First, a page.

Conradh na Gaeilge sympathises on the death of Éilis Uí Dhálaigh, seeks recognition for her for establishing the first all-Irish pre-school
Conradh na Gaeilge extends its deepest sympathies to the family of Éilis Bean Uí Dhálaigh (née Nic Shim) from Athlone, Co. Westmeath, who passed away following a short illness earlier last week, and wants to see her given the recognition she deserves for establishing the first Irish-medium pre-school in Ireland.
Not only was she extremely involved in the Irish dancing commission - Coimisiún na Rincí Gaelacha (CLRG) - over the years, but Éilis Uí Dhálaigh was also involved in the national committee of the Naíonraí, or all-Irish pre-schools. Conradh na Gaeilge initiated the Naíonraí movement with an all-Irish pre-school strategy in the sixties, at a time when the Department of Education was attempting to end the teaching of Irish in schools.
Maolsheachlainn Ó Caollaí was President of Conradh na Gaeilge at the time the Naíonraí movement began, and he says:
“Conradh na Gaeilge devised the Naíonraí strategy to turn the tide of opinion that was becoming very anti-Irish in the middle of the sixties. The strategy succeeded because there were, in particular, women across the country that were happy to go against the tide to devote time and energy to establishing Naíonraí, often in their own houses; Éilis Uí Dhálaigh was among these women.
“Indeed, it seems that it was in fact Éilis who established the very first all-Irish pre-school, though I don’t think that she ever received that recognition. The awards and official accolades often focus on well-known persons with whom the awarding bodies are familiar, at times leaving the true champions out of the reckoning, but Éilis was most certainly a champion of the Naíonraí; she was always very highly regarded and respected by those involved with Irish-medium pre-schools.”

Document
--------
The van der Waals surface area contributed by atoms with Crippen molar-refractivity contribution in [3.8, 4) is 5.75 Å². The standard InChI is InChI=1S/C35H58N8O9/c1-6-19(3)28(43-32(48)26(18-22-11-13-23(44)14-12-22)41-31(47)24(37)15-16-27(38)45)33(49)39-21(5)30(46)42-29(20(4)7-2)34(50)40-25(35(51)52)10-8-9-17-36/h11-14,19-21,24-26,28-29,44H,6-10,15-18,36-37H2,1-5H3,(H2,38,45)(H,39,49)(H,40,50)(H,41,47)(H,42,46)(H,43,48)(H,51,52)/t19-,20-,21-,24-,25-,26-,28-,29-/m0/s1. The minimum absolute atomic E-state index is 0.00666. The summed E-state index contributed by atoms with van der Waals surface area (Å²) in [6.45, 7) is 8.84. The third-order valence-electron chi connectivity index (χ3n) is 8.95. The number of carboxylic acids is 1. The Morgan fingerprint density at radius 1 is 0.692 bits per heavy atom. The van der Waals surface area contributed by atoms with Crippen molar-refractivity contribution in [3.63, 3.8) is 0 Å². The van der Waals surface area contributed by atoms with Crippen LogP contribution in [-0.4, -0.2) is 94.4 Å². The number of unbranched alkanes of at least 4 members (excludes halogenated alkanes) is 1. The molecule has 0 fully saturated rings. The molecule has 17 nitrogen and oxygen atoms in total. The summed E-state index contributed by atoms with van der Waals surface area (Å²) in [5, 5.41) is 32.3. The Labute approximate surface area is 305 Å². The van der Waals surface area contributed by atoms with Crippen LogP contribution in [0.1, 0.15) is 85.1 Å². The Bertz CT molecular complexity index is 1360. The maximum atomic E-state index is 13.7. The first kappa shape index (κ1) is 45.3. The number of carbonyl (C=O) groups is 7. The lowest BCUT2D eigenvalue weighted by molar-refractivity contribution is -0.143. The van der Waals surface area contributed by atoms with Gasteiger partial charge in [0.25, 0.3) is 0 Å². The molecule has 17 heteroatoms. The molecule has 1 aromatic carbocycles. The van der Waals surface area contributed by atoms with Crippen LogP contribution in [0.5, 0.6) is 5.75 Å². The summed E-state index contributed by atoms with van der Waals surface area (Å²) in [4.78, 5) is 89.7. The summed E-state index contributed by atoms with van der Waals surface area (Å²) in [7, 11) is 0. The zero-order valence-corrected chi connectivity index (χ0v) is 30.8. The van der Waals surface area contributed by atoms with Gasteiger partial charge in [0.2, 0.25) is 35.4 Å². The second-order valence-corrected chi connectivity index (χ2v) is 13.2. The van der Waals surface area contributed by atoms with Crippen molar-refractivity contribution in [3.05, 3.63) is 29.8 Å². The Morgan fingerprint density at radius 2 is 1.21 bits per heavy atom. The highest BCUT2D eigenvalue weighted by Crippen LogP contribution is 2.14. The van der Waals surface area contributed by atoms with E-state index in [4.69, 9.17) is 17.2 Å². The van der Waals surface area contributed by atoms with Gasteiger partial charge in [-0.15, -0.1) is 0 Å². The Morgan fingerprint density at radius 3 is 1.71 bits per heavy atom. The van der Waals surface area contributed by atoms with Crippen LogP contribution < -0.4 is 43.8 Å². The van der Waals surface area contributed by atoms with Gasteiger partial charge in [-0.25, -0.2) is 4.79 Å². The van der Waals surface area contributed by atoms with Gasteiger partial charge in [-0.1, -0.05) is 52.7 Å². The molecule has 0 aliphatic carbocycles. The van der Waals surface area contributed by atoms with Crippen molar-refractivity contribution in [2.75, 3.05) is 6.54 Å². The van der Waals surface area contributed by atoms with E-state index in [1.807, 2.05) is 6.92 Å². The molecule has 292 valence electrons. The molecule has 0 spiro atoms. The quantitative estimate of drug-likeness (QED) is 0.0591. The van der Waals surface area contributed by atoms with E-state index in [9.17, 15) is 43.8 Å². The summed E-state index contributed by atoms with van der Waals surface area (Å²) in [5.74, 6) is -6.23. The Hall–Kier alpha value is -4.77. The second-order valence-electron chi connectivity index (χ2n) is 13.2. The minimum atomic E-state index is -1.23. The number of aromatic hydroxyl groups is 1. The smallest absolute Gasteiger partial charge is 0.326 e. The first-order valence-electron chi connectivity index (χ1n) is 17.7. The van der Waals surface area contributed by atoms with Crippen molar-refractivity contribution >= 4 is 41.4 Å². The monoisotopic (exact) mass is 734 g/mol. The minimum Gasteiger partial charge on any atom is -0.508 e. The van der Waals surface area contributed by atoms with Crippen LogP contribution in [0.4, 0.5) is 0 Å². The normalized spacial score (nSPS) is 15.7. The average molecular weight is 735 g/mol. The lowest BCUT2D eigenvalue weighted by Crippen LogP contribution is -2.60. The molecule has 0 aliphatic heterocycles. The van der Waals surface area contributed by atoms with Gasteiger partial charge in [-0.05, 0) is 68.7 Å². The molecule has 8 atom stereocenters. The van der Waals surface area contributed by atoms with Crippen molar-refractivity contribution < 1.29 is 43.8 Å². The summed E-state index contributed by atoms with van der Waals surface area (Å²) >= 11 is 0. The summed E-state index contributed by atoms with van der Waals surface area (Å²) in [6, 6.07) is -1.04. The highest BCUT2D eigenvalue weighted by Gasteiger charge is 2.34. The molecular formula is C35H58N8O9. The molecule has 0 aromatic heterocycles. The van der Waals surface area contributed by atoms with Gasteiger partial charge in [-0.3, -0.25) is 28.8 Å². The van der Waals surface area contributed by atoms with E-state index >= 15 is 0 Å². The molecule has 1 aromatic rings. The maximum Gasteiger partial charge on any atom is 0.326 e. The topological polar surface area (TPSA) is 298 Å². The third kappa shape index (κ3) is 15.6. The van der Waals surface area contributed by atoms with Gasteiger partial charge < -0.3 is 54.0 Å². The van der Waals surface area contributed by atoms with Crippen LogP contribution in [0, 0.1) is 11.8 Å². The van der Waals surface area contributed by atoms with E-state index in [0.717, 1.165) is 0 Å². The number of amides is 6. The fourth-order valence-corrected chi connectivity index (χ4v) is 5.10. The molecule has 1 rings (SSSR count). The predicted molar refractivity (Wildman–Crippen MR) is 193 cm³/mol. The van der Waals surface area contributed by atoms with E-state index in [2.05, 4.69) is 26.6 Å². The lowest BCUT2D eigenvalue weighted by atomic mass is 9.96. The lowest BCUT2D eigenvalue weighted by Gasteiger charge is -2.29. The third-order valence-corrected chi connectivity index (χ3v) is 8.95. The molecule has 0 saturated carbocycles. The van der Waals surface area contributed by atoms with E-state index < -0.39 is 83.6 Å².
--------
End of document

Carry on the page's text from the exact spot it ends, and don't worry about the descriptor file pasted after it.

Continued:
Conradh na Gaeilge had a system of timirí or Irish-language coordinators throughout the country at the time, and approximately six people were employed fulltime in these positions. These timirí were instructed to make the necessary arrangements to establish Naíonraí, and it was from a subcommittee of Conradh na Gaeilge’s executive committee that Na Naíscoileanna Gaelacha originated. This name was changed to Na Naíonraí Gaelacha to move away from the associations with the word scoil (the Irish for school) and to embrace their newly-coined portmanteau Naíonra from gasra naíonán, meaning a band of infants.
Julian de Spáinn, General Secretary of Conradh na Gaeilge says:
“Establishing a Naíonra was a completely new concept in Ireland at the time, and it certainly wasn’t easy work, but Éilis Uí Dhálaigh and her husband Liam were always strong supporters of Conradh na Gaeilge. They were loyal and diligent when Conradh na Gaeilge was faced with overcoming these new challenges in the sixties and seventies, and on behalf of the organisation, every member of staff extends their condolences to Éilis’s family; may she and Liam rest in peace.”
So much of today’s Irish-medium education movement emanates from the Naíonraí, both at Gaelscoil and Gaelcholáiste level, therefore it is an appropriate time to seek recognition for Éilis Uí Dhálaigh when all-Irish pre-schools, primary schools, secondary schools and more are starting back this week. Conradh na Gaeilge would like to extend its heartfelt sympathies to her family and to seek the recognition that Éilis deserves as a devoted activist for Irish-medium education. May her soul find peace among the heroes of the Irish, and may eternal rest be upon her.
The Naíonraí Movement
The proposal to establish Irish-medium pre-schools was first mooted in 1966 at a commemoration lecture celebrating 50 years since the Easter Rising, which was held in Halla Thomáis Ághais (the Thomas Ashe Hall) at Number 6 Harcourt Street, Dublin 2, where Conradh na Gaeilge’s all-Irish bookshop An Siopa Leabhar is now situated. The Youth Celtic Congress, Comhdháil Cheilteach na nÓg, organised the lecture; the majority of young people active in Conradh na Gaeilge in Dublin were also involved with the congress, but it was Mícheál Mac Aonghusa who was most involved in the organisation of this event. It was Trefor Morgan who gave the lecture, a coal miner who had made his money from an insurance company and had given £100,000 of his own money to fund the Welsh-medium Naíonraí movement in Wales. Two representatives from Conradh na Gaeilge’s finance committee at the time – Mícheál Mac Aonghusa and Maolsheachlainn Ó Caollaí – travelled to Wales the following year in 1967 to meet Trefor Morgan and others, and they realised the importance of establishing a Naíonraí movement in Ireland to turn the tide in the struggle for the Irish language in educational matters.